An aside on our primitive thread model: we assume that both the main thread and the impl thread are message loops. E.g. they have postTask and postDelayedTask primitives. We try to keep both threads idle as often as possible and prefer async programming to taking a lock and blocking the thread.
The commit flow is as follows (see CCThreadProxy for implementation):
We have one very important rule in the CCThreadProxy architecture: the main thread can make blocking calls to the impl thread, but the impl thread cannot make a blocking call to the main thread. Breaking this rule can lead to deadlocks.
To allow development of the threaded compositor while still shipping a single-threaded compositor, we have made it possible to run the same basic two-tree architecture in both single- and threaded modes. In single threaded mode, we still have two trees and delayed commits, but simply run a different synchronization/scheduling algorithm and host the tree on the main thread. This is implemented by the CCProxy interface, which abstracts the types of communication that go on between the main thread and the impl thread. For instance:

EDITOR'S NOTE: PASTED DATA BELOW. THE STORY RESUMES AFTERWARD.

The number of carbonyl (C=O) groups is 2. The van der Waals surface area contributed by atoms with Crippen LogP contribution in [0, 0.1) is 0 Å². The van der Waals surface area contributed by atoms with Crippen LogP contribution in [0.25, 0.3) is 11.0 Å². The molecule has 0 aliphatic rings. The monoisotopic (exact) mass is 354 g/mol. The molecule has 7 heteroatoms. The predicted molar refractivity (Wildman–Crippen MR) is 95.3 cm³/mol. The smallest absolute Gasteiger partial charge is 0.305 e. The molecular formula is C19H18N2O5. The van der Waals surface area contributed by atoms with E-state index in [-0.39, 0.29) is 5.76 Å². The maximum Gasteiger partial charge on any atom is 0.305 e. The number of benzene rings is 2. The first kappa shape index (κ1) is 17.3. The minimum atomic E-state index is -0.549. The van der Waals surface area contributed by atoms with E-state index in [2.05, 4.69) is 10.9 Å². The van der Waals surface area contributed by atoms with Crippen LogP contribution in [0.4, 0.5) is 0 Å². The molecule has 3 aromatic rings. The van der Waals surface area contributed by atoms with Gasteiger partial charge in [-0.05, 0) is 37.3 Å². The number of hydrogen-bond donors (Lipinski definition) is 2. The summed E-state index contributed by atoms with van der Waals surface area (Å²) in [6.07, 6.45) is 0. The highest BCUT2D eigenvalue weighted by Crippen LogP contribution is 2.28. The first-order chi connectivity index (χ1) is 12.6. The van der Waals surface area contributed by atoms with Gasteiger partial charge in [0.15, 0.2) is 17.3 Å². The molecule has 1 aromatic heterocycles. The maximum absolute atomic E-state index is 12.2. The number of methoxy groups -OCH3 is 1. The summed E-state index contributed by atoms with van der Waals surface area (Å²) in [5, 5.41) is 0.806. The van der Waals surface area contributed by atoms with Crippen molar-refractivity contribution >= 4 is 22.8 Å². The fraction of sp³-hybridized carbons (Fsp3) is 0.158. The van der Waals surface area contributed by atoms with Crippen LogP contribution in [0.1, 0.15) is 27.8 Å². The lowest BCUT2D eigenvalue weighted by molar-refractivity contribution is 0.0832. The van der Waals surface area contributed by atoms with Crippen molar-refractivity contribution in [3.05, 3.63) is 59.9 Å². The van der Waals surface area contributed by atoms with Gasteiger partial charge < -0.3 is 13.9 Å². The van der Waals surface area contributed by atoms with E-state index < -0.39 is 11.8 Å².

The scheduler itself is a very simple class that glues together two key systems:
A key use of the compositor thread is to scroll pages smoothly even when the main thread is blocked. We do this by intercepting input events before they arrive on the main thread’s event loop and redirecting them onto the impl thread.